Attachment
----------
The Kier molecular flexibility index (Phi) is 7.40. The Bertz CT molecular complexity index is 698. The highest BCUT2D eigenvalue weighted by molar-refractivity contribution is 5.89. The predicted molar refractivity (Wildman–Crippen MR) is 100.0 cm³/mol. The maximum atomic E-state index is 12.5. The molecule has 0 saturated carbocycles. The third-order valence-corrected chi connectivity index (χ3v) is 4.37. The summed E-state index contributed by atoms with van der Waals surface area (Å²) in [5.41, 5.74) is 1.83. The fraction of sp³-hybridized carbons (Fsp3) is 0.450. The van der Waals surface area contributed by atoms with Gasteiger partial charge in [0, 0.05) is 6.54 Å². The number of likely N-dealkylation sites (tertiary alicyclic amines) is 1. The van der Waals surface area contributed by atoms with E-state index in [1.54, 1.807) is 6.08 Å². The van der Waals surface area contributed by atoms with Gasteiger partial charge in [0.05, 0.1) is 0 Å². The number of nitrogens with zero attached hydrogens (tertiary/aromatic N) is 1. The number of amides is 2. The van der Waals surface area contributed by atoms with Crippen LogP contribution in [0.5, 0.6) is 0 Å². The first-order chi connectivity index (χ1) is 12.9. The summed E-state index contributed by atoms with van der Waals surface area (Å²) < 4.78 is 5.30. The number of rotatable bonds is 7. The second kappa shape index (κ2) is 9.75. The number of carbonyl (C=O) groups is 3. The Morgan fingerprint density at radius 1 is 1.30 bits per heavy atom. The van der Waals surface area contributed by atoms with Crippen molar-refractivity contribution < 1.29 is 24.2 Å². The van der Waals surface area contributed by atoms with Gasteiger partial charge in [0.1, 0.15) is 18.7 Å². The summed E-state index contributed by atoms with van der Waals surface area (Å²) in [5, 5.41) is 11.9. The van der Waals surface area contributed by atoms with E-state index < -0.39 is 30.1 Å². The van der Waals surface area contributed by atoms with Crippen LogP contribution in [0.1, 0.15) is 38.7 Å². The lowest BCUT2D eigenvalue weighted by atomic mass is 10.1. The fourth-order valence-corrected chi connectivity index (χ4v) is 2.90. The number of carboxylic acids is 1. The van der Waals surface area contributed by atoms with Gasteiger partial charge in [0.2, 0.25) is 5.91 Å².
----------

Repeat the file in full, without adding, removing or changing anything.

The Kier molecular flexibility index (Phi) is 7.40. The Bertz CT molecular complexity index is 698. The highest BCUT2D eigenvalue weighted by molar-refractivity contribution is 5.89. The predicted molar refractivity (Wildman–Crippen MR) is 100.0 cm³/mol. The maximum atomic E-state index is 12.5. The molecule has 0 saturated carbocycles. The third-order valence-corrected chi connectivity index (χ3v) is 4.37. The summed E-state index contributed by atoms with van der Waals surface area (Å²) in [5.41, 5.74) is 1.83. The fraction of sp³-hybridized carbons (Fsp3) is 0.450. The van der Waals surface area contributed by atoms with Gasteiger partial charge in [0, 0.05) is 6.54 Å². The number of likely N-dealkylation sites (tertiary alicyclic amines) is 1. The van der Waals surface area contributed by atoms with E-state index in [1.54, 1.807) is 6.08 Å². The van der Waals surface area contributed by atoms with Gasteiger partial charge in [0.05, 0.1) is 0 Å². The number of nitrogens with zero attached hydrogens (tertiary/aromatic N) is 1. The number of amides is 2. The van der Waals surface area contributed by atoms with Crippen LogP contribution in [0.5, 0.6) is 0 Å². The first-order chi connectivity index (χ1) is 12.9. The summed E-state index contributed by atoms with van der Waals surface area (Å²) < 4.78 is 5.30. The number of rotatable bonds is 7. The second kappa shape index (κ2) is 9.75. The number of carbonyl (C=O) groups is 3. The Morgan fingerprint density at radius 1 is 1.30 bits per heavy atom. The van der Waals surface area contributed by atoms with Crippen molar-refractivity contribution < 1.29 is 24.2 Å². The van der Waals surface area contributed by atoms with Gasteiger partial charge in [0.1, 0.15) is 18.7 Å². The summed E-state index contributed by atoms with van der Waals surface area (Å²) in [5, 5.41) is 11.9. The van der Waals surface area contributed by atoms with E-state index < -0.39 is 30.1 Å². The van der Waals surface area contributed by atoms with Crippen LogP contribution in [0.1, 0.15) is 38.7 Å². The lowest BCUT2D eigenvalue weighted by atomic mass is 10.1. The fourth-order valence-corrected chi connectivity index (χ4v) is 2.90. The number of carboxylic acids is 1. The van der Waals surface area contributed by atoms with Gasteiger partial charge in [0.2, 0.25) is 5.91 Å².